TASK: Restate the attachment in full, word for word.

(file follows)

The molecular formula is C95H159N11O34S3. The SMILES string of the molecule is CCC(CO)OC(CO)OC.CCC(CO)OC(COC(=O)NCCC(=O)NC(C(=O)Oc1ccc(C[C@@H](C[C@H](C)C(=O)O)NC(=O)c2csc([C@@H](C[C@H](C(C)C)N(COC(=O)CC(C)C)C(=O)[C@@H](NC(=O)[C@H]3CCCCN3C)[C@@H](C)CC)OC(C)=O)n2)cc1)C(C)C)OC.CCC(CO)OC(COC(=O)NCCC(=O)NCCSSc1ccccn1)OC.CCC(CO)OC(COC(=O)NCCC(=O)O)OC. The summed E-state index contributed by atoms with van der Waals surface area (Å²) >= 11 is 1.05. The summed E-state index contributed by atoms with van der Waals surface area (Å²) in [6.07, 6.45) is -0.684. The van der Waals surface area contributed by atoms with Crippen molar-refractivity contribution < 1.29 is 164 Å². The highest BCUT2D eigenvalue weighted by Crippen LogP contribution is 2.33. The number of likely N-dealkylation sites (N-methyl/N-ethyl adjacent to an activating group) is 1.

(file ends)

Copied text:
The molecular formula is C95H159N11O34S3. The SMILES string of the molecule is CCC(CO)OC(CO)OC.CCC(CO)OC(COC(=O)NCCC(=O)NC(C(=O)Oc1ccc(C[C@@H](C[C@H](C)C(=O)O)NC(=O)c2csc([C@@H](C[C@H](C(C)C)N(COC(=O)CC(C)C)C(=O)[C@@H](NC(=O)[C@H]3CCCCN3C)[C@@H](C)CC)OC(C)=O)n2)cc1)C(C)C)OC.CCC(CO)OC(COC(=O)NCCC(=O)NCCSSc1ccccn1)OC.CCC(CO)OC(COC(=O)NCCC(=O)O)OC. The summed E-state index contributed by atoms with van der Waals surface area (Å²) >= 11 is 1.05. The summed E-state index contributed by atoms with van der Waals surface area (Å²) in [6.07, 6.45) is -0.684. The van der Waals surface area contributed by atoms with Crippen molar-refractivity contribution < 1.29 is 164 Å². The highest BCUT2D eigenvalue weighted by Crippen LogP contribution is 2.33. The number of likely N-dealkylation sites (N-methyl/N-ethyl adjacent to an activating group) is 1.